Convert Any Website into Desktop Application in Linux Mint (soon)

More innovation from the Linux Mint teaaaam!

Wag 'n Bietjie

Imagine this situation. You are working on a certain topic and you have more than twenty tabs open in your web browser, mostly related to the work.

Some of these tabs are for YouTube or some other music streaming website you are listening to.

You finished the work on the topic and close the browser. Your intent was to close all the work related tabs but it also closed the tabs that you were using for listening to music or some other activities.

Now you’ll have to log in to those websites again and find the track you were listening to or whatever you were doing.

Frustrating, isn’t it? Linux Mint understands your pain and they have an upcoming project to help you out in such scenario.

Linux Mint’s Web App Manager

Web App Manager Linux Mint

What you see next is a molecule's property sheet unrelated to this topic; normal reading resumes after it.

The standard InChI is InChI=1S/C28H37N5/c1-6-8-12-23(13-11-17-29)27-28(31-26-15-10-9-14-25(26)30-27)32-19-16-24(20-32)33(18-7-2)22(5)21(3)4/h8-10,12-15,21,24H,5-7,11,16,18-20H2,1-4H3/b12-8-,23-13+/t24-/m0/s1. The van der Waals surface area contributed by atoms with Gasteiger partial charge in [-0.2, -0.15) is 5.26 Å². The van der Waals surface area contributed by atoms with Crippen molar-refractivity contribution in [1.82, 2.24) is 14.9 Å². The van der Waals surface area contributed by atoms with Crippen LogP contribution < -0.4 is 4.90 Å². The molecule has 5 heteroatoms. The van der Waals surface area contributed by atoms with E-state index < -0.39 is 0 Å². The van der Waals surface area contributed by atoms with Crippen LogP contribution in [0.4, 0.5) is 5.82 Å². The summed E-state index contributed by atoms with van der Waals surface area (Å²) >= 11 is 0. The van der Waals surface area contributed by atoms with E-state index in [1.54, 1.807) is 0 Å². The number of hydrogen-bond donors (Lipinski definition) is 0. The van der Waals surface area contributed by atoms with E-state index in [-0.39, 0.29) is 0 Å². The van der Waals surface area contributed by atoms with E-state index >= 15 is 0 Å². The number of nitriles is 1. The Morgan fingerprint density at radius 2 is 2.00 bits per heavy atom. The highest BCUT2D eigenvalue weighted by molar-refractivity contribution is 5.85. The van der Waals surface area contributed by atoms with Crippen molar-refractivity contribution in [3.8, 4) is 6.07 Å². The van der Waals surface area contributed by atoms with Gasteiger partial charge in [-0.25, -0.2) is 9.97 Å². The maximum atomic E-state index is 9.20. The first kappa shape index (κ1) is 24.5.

In a recent post, Linux Mint team revealed that it is working on a new tool called Web…

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OpenSUSE Virtualization Changes from VirtualBox to QEMU/KVM

For those of you who love virtual OSes and cutting-edge stuff:

Reformed Musings

In this post, I talked about how switching to the open source nouveau and mesa video drivers and VirtualBox insulated me from Linux kernel changes and made OpenSUSE Tumbleweed a viable option for me. Well…not so fast. With the Linux kernel 5.8.x memory allocation changes, VirtualBox would no longer load. But, as Mr. Spock used to say, there are always alternatives.